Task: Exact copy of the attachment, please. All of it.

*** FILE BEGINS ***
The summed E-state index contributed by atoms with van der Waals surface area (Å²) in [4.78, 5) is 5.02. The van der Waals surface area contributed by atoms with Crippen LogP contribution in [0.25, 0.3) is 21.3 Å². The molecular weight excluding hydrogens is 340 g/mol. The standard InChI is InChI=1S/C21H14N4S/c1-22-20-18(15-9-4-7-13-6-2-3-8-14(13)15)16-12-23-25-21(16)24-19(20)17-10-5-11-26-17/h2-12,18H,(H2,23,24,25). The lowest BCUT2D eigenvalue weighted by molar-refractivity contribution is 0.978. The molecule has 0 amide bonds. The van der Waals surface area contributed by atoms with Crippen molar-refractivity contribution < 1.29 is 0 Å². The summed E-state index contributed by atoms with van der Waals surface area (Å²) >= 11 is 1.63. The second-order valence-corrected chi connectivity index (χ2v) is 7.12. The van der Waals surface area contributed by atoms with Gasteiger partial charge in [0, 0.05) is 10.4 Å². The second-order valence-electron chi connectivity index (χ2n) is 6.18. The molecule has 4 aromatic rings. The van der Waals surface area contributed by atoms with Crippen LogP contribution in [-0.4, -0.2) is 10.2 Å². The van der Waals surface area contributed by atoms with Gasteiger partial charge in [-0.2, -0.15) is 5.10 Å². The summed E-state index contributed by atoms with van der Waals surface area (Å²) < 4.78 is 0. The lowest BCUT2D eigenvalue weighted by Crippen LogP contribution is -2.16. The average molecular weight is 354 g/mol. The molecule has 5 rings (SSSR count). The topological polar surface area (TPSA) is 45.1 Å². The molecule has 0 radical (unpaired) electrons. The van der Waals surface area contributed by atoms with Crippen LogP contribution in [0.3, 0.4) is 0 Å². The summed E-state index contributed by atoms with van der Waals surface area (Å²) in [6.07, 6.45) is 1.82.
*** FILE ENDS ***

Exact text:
The summed E-state index contributed by atoms with van der Waals surface area (Å²) in [4.78, 5) is 5.02. The van der Waals surface area contributed by atoms with Crippen LogP contribution in [0.25, 0.3) is 21.3 Å². The molecular weight excluding hydrogens is 340 g/mol. The standard InChI is InChI=1S/C21H14N4S/c1-22-20-18(15-9-4-7-13-6-2-3-8-14(13)15)16-12-23-25-21(16)24-19(20)17-10-5-11-26-17/h2-12,18H,(H2,23,24,25). The lowest BCUT2D eigenvalue weighted by molar-refractivity contribution is 0.978. The molecule has 0 amide bonds. The van der Waals surface area contributed by atoms with Crippen molar-refractivity contribution < 1.29 is 0 Å². The summed E-state index contributed by atoms with van der Waals surface area (Å²) >= 11 is 1.63. The second-order valence-corrected chi connectivity index (χ2v) is 7.12. The van der Waals surface area contributed by atoms with Gasteiger partial charge in [0, 0.05) is 10.4 Å². The second-order valence-electron chi connectivity index (χ2n) is 6.18. The molecule has 4 aromatic rings. The van der Waals surface area contributed by atoms with Crippen LogP contribution in [-0.4, -0.2) is 10.2 Å². The van der Waals surface area contributed by atoms with Gasteiger partial charge in [-0.2, -0.15) is 5.10 Å². The summed E-state index contributed by atoms with van der Waals surface area (Å²) < 4.78 is 0. The lowest BCUT2D eigenvalue weighted by Crippen LogP contribution is -2.16. The average molecular weight is 354 g/mol. The molecule has 5 rings (SSSR count). The topological polar surface area (TPSA) is 45.1 Å². The molecule has 0 radical (unpaired) electrons. The van der Waals surface area contributed by atoms with Crippen LogP contribution in [0.3, 0.4) is 0 Å². The summed E-state index contributed by atoms with van der Waals surface area (Å²) in [6.07, 6.45) is 1.82.